|Crapo, C -|
|Oliveira, A -|
|Nguyen, D -|
|Fong, Q -|
Submitted to: Journal of Food Science
Publication Type: Peer Reviewed Journal
Publication Acceptance Date: March 25, 2010
Publication Date: June 20, 2010
Repository URL: http://handle.nal.usda.gov/10113/55647
Citation: Crapo, C., Oliveira, A., Nguyen, A., Bechtel, P.J., Fong, Q. 2010. Development of a Method to Produce Freeze-Dried Cubes from 3 Pacific Salmon Species. Journal of Food Science. 75(5):E269-E275. Interpretive Summary: Freeze-drying removes water from food products without heating them; therefore, this type of drying process yields very high-quality dried foods. In this study, a freeze-dry process was established to produce small cubes of Alaska pink, sockeye, and chum salmon. The goals were to shorten typical freeze-drying time while producing acceptable product characteristics. The freeze-drying process developed took only 9 h to remove about 97% of the moisture of diced Pacific salmon fillets. The freeze-dried salmon cubes produced can be used as ingredients for dehydrated ready-to-eat soups, as baby finger-foods, or as salad toppings.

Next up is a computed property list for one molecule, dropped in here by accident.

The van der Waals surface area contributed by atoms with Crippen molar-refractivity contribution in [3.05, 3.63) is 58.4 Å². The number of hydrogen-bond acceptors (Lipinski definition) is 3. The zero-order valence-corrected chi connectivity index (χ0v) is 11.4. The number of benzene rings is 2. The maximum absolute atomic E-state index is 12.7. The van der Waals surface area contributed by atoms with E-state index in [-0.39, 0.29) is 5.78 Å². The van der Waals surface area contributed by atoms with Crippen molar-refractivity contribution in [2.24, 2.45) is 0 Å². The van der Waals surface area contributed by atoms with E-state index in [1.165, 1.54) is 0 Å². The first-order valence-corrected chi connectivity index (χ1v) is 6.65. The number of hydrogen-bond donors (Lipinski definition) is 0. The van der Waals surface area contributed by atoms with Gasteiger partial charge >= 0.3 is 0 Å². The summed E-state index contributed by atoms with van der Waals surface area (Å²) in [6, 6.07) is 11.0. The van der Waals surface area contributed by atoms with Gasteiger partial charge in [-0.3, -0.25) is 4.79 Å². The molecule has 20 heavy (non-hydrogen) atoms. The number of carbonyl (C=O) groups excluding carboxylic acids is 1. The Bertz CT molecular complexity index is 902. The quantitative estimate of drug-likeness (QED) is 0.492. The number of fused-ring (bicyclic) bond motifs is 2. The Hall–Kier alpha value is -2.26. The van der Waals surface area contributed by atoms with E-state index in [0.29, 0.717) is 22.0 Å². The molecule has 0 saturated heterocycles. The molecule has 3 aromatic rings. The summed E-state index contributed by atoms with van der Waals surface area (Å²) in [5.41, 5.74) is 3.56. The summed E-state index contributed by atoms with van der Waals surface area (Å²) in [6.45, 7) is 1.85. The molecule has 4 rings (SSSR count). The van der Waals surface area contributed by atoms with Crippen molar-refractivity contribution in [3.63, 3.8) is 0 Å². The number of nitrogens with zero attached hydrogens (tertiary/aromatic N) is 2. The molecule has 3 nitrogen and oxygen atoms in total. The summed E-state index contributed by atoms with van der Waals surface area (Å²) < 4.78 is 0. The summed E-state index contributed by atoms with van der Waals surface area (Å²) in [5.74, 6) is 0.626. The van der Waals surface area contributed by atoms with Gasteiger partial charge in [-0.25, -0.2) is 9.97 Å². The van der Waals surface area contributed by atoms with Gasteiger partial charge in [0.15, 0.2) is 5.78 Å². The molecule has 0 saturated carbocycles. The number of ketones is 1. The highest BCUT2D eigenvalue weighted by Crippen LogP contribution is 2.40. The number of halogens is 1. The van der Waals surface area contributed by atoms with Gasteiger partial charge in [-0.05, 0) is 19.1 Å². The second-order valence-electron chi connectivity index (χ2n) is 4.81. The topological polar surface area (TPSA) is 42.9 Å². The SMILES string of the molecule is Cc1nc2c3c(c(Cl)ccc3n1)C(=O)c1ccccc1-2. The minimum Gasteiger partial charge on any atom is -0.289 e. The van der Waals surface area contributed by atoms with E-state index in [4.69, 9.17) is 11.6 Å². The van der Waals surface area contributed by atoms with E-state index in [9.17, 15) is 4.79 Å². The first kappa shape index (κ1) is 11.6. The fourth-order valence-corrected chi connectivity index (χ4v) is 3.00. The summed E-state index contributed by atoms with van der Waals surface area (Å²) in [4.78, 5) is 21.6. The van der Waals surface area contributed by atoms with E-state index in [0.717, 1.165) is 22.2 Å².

Technical Abstract: Freeze-dried boneless skinless cubes of pink (Oncorhynchus gorbuscha), sockeye (Oncorhynchus nerka), and chum (Oncorhynchus keta) salmon were prepared and physical properties evaluated. To minimize freeze-drying time, the kinetics of dehydration and processing yields were investigated. The physical characteristics of the final product including bulk density, shrinkage, hardness, color, and rehydration kinetics were determined. Results showed that freeze-dried salmon cubes from each of the 3 Pacific salmon species can be produced with a moisture content of less that 10% and aw less 0.4 and freeze-drying time of 9 h. Processing yields ranged from 26% to 28.4%, depending on fish species. Shrinkage was less than 12% and rehydration of freeze-dried cubes was rapid. The value-added products developed have the potential to be utilized as ingredients for ready-to-eat soups, as snack food, salad topping, and baby finger-food.